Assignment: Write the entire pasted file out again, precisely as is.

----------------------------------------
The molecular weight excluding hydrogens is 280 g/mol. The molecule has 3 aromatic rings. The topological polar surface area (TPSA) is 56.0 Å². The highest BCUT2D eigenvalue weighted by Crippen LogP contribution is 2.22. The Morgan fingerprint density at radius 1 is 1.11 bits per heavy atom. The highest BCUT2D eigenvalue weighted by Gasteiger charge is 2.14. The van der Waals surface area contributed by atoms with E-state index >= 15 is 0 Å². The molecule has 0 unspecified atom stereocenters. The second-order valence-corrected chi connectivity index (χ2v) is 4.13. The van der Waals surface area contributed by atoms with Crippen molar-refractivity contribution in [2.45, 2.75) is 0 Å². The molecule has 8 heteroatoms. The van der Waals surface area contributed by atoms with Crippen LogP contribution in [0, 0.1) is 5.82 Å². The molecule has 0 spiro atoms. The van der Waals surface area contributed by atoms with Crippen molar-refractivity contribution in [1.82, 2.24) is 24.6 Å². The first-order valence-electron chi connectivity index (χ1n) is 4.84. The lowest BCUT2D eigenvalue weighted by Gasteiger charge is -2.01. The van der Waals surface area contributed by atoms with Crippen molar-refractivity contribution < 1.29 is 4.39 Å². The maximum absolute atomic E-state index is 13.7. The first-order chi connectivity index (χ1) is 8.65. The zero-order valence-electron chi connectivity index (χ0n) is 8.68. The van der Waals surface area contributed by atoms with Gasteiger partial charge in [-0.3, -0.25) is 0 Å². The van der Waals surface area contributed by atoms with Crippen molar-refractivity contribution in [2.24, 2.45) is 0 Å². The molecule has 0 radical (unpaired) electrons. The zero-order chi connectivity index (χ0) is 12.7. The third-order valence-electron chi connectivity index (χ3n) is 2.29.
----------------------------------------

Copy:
The molecular weight excluding hydrogens is 280 g/mol. The molecule has 3 aromatic rings. The topological polar surface area (TPSA) is 56.0 Å². The highest BCUT2D eigenvalue weighted by Crippen LogP contribution is 2.22. The Morgan fingerprint density at radius 1 is 1.11 bits per heavy atom. The highest BCUT2D eigenvalue weighted by Gasteiger charge is 2.14. The van der Waals surface area contributed by atoms with E-state index >= 15 is 0 Å². The molecule has 0 unspecified atom stereocenters. The second-order valence-corrected chi connectivity index (χ2v) is 4.13. The van der Waals surface area contributed by atoms with Crippen molar-refractivity contribution in [2.45, 2.75) is 0 Å². The molecule has 8 heteroatoms. The van der Waals surface area contributed by atoms with Crippen LogP contribution in [0, 0.1) is 5.82 Å². The molecule has 0 spiro atoms. The van der Waals surface area contributed by atoms with Crippen molar-refractivity contribution in [1.82, 2.24) is 24.6 Å². The first-order valence-electron chi connectivity index (χ1n) is 4.84. The lowest BCUT2D eigenvalue weighted by Gasteiger charge is -2.01. The van der Waals surface area contributed by atoms with Crippen molar-refractivity contribution < 1.29 is 4.39 Å². The maximum absolute atomic E-state index is 13.7. The first-order chi connectivity index (χ1) is 8.65. The zero-order valence-electron chi connectivity index (χ0n) is 8.68. The van der Waals surface area contributed by atoms with Gasteiger partial charge in [-0.3, -0.25) is 0 Å². The van der Waals surface area contributed by atoms with Crippen molar-refractivity contribution in [2.24, 2.45) is 0 Å². The molecule has 0 radical (unpaired) electrons. The zero-order chi connectivity index (χ0) is 12.7. The third-order valence-electron chi connectivity index (χ3n) is 2.29.